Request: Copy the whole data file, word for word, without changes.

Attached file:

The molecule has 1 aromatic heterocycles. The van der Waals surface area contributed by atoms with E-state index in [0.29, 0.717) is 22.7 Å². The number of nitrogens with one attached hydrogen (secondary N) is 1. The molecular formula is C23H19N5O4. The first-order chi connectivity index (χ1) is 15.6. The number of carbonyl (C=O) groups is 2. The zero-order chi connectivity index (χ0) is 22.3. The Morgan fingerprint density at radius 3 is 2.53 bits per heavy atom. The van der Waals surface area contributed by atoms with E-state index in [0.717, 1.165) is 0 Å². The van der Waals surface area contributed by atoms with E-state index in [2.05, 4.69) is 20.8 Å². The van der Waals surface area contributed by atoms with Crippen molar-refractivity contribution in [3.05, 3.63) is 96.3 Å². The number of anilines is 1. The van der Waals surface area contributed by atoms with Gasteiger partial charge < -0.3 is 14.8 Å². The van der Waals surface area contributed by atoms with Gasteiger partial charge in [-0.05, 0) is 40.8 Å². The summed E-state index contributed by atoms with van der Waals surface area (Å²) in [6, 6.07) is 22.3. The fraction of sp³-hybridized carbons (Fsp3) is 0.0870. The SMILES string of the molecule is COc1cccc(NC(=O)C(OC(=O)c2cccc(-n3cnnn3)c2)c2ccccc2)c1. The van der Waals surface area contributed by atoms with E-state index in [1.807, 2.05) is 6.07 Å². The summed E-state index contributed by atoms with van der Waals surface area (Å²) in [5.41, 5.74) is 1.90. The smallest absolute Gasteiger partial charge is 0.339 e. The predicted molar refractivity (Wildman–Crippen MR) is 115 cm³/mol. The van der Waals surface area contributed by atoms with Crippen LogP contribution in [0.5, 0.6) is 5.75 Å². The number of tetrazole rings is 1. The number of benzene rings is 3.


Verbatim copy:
The molecule has 1 aromatic heterocycles. The van der Waals surface area contributed by atoms with E-state index in [0.29, 0.717) is 22.7 Å². The number of nitrogens with one attached hydrogen (secondary N) is 1. The molecular formula is C23H19N5O4. The first-order chi connectivity index (χ1) is 15.6. The number of carbonyl (C=O) groups is 2. The zero-order chi connectivity index (χ0) is 22.3. The Morgan fingerprint density at radius 3 is 2.53 bits per heavy atom. The van der Waals surface area contributed by atoms with E-state index in [0.717, 1.165) is 0 Å². The van der Waals surface area contributed by atoms with E-state index in [2.05, 4.69) is 20.8 Å². The van der Waals surface area contributed by atoms with Crippen molar-refractivity contribution in [3.05, 3.63) is 96.3 Å². The number of anilines is 1. The van der Waals surface area contributed by atoms with Gasteiger partial charge < -0.3 is 14.8 Å². The van der Waals surface area contributed by atoms with Gasteiger partial charge in [-0.05, 0) is 40.8 Å². The summed E-state index contributed by atoms with van der Waals surface area (Å²) in [6, 6.07) is 22.3. The fraction of sp³-hybridized carbons (Fsp3) is 0.0870. The SMILES string of the molecule is COc1cccc(NC(=O)C(OC(=O)c2cccc(-n3cnnn3)c2)c2ccccc2)c1. The van der Waals surface area contributed by atoms with E-state index in [1.807, 2.05) is 6.07 Å². The summed E-state index contributed by atoms with van der Waals surface area (Å²) in [5.41, 5.74) is 1.90. The smallest absolute Gasteiger partial charge is 0.339 e. The predicted molar refractivity (Wildman–Crippen MR) is 115 cm³/mol. The van der Waals surface area contributed by atoms with Crippen LogP contribution in [0.5, 0.6) is 5.75 Å². The number of tetrazole rings is 1. The number of benzene rings is 3.